This Week's Pod Cast


Hello and Welcome Back!
Welcome to the African Roots Podcast.
You can always reach me at

Wow–mid June is here and lots of things are going on. A quick shout out to folks enjoying themselves a the Southern California Genealogy Jamboree

Lot of events coming up:
June 12-
Little Rock Arkansas. The Mosaic Templars Cultural Center is hosting a series of panel discussions takking an historical look at education for African Americans in the state of Arkansas. A series of interesting panels from the Rosenwald Schools, to the 1 Room School houses, to the church affiliated schools, such as St. Mary’s AME, Immanuel School which was a Baptist School and even a Presbyeterian school for black children in Pocahantas Arkansas. The workshop is free, but registration is required. To register, email Linda McDowell, Arkansas History Commission, or call 501.682.6900.

On Jun 12, 2010 The Muscogee Creek Indian Freedmen will have an information booth at the Africa West festival from 9:00am-6:00pm. The association will have a display of photos of African Creek families and Prominent African Creek leaders. The President of the Association will also present on the history and culture of the African Creeks at 12:30 pm at the Amphitheater during the history segment of the festival.

Sunday, June 13, 2010 – Friday, June 18, 2010. The Samford Institute for Genealogy and Historical Research in Birmingham, AL provides an educational forum for the discovery, critical evaluation,
and use of genealogical sources and methodology through a week of intensive study led by nationally prominent genealogical educators. Well I will be participating in the event this year and am quite excited about it. Next week I shall be podcasting from there, as well as “tweeting” and blogging as well.

Well next week, Juneteenth is breaking out all over!! Lots of events taking place nationwide. Some genealogy events as well.
Note that the
Prince George’s County chapter of AAHGS (The Afri. American Historical & Genealogical Society) is hosting its annual Juneteenth event. This is an all day free genealogy symposium. This is a great event, with good workshops and a free lunch as well.

The New England AAHGS Chapter will hold it’s June meeting on at the NARA facility on Trapelo Rd. in Waltham Mass. The meeting will be from 11-2 pm. The facility is opening specifically for AAHGS members. After the meeting (and before it), participants can use NARA’s records to continue researching their families until closing.

The North Carolina Piedmont chapter of AAHGS is holding its own research trip to the NC State Archives in Raleigh. This is an all day research trip to the archives and members will depart at 7:30 am for a full day of research.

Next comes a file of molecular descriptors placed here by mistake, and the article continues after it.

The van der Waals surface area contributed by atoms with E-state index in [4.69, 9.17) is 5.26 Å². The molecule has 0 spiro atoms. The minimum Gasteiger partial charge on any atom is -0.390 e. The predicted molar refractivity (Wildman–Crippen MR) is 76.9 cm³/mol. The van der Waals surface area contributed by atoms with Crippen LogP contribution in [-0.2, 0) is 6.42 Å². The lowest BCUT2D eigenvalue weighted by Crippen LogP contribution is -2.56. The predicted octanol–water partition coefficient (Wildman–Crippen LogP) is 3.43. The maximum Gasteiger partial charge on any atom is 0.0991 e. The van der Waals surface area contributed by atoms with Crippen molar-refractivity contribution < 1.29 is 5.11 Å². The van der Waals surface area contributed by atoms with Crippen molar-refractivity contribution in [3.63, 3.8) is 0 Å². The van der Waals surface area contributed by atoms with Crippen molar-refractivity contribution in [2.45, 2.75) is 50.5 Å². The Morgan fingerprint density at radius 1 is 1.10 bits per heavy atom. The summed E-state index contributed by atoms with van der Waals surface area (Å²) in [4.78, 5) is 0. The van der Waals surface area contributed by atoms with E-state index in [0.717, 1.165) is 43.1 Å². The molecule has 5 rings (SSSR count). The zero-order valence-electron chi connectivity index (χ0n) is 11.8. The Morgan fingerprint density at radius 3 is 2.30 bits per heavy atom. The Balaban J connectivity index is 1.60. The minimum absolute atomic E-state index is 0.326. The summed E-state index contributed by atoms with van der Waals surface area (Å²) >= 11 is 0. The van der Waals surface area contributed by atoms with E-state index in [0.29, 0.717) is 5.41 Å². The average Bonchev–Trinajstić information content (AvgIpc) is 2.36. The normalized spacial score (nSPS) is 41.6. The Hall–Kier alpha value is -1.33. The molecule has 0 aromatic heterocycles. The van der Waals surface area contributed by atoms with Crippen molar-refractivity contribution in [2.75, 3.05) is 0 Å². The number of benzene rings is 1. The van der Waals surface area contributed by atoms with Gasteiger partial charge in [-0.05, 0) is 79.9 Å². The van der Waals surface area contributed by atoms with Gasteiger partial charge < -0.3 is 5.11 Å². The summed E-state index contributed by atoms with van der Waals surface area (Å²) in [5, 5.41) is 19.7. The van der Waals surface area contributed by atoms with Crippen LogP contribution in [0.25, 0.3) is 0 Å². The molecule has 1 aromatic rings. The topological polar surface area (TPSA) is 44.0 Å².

In Little Rock Arkansa, on June 19th, The Mosaic Templars Cultural Center in partnership with Respect for Life Radio will host a Juneteenth celebration with music and film Saturday, June 19, 2010. The event is free. The music and film workshops will be held from 10a.m.-12 p.m. Film screenings will take place 12-5p.m in the MTCC auditorium. The featured documentary will be Wattstax, the dynamic film of the 1972 Los Angeles music festival billed as the “black Woodstock.”

In the spirit of Juneteenth, here are few more links for you reflecting activities around the country:
Juneteenth, Minnesota
Juneteenth Toledo Ohio
Juneteenth Cincinnati
Juneteenth Richmond California
Juneteenth Alaska
Juneteenth Delaware

I will be making a video about examination of documents and the need to analyze what you see when using indexes and original documents. A discussion took place in our lunch time chats about an error made when an index was produced. The discussion was whether a community in So. Carolina had an unusually high number of women and children all born in Nova Scotia, because the document had the letters “NS” written upon it. A person creating an index thought that the letters represented Nova Scotia. It was noted that this was most likely an error on the part of the person creating an index. Logic, in this case had to be applied—in other words, the likelihood of an entire community having all wives and children having been born in Canada while all of the husbands were born in So. Carolina would not be likely. The fact is—many people do not know what they are looking at when seeing the official record—-that is many times, NOT what the enumerator used to collect the data. Enumerator’s notations and the official census records that we see, are often not the same thing. We use for census records the data written by census tabulators. In the case of the mysterious community of women and children from Nova Scotia—the document was actually reflecting the fact that the census enumerator–did not state the birthplace of the wives and children—thus—-“Not Stated” was put on the form, and this was not an abbreviation for Nova Scotia. How we analyze the records that we have are just as important as the story that we tell.

Well, thanks for listening to this week’s podcast. I appreciate you for your time, and wish you a great week of researching and documentation.

Until next time, keep doing what you do.
Keep researching, keep documenting, and please keep sharing what you find.

(For previous episodes click on the date.)

One Response to “African Roots Podcast #63 June 11, 2010”

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